Their now-unnamed group -- the reasons why that is the case after the jump -- performed two songs at the guitarist's solo gig at the Riverside Municipal Auditorium.
One is titled "One Last Soul," and the other was the Deep Purple cover "Mistreated."
Coming this Monday on LedZeppelinNews.com: A preview of the latest solo offering from Joe Bonamassa, Black Rock, in stores Tuesday.
Why the Band Name Has Been Dropped
An article appearing in the Wall Street Journal on Feb. 17 had John Paul Jones complaining about the dearth of good band names that are still available. "Every other name is taken," he said in an interview. "Think of a great band name and Google it, and you'll find a French-Canadian jam band with a MySpace page."
Before he was involved with Them Crooked Vultures, whose name is meaningless and was nobody's first choice, Jones almost formed a band with Jason Bonham, and they would have faced trouble naming their band. That's what Bonham is experiencing now, since the band name decided upon for his new project was already claimed.
For one, Black Country is the name of an act in the southwest United Kingdom that has had a MySpace page since May 13, 2008.
There's also an indie rock group based out of the Washington, D.C., area that created a MySpace page on July 18, 2008.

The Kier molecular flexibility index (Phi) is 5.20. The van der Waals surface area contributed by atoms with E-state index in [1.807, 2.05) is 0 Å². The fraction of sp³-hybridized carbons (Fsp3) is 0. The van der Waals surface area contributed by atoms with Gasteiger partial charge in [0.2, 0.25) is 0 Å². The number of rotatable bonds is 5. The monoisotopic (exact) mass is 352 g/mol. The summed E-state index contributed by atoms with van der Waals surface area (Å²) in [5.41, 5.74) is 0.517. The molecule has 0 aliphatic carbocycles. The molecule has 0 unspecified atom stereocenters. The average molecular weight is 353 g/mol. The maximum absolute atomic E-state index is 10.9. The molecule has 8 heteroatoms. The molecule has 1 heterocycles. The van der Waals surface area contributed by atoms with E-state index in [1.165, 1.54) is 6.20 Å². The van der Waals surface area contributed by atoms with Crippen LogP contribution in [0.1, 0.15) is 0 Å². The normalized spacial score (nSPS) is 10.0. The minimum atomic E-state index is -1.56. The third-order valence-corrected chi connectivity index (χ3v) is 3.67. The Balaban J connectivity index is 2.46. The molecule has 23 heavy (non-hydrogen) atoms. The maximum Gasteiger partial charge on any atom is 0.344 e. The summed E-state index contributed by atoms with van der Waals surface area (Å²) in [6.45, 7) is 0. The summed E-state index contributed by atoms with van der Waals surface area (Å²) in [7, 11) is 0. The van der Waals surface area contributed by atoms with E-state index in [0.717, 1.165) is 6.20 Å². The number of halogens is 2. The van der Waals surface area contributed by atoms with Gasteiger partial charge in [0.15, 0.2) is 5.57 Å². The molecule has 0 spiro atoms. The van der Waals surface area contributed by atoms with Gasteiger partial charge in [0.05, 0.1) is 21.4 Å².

Addressing the controversy in a Feb. 27 article published by Undercover in Australia is guitarist Joe Bonamassa. "There is a band already called Black Country and their legal representatives have already reminded us of that fact," said Bonamassa.
It is unclear whether or not either of the two Black Country bands on MySpace prompted Bonamassa's band to drop its name.
The now-nameless collaboration of Bonamassa, Bonham, Hughes and Sherinian has spent part of this month with producer Kevin Shirley completing the recording of their first disc.
They had picked the name "Black Country" because it is the name of the area in England from which both Bonham and Hughes hail.
The first public disclosure of their intended band name was in an article published by Spinner on Jan. 13. In the article, contributor Steve Baltin relays comments Jason Bonham made backstage at the Wiltern in Los Angeles. He discusses "a new project with a working title of Black Country" and mentions Bonamassa and Hughes by name. It's the first mention by any of the band members of their identities or any project title.
Within a week, Bonamassa's record label, J&R Adventures, issued a press release confirming the band name as Black Country.
Bonamassa now says this was all premature. From the Undercover article:
Bonamassa tells Undercover that the name was never have meant to have been made public when it was. "It jumped out of the gun. It got leaked inadvertently and it has spread like wildfire," he tells Undercover. "It wasn't anybody's fault, it just got leaked. Somebody overheard a conversation. The definition of overhearing a conversation is putting it online and acting if its fact."
It's unclear exactly how it was "leaked inadvertently" and who "overheard a conversation" in this situation. Spinner's Steve Baltin did not reply to requests from LedZeppelinNews.com to comment on the matter.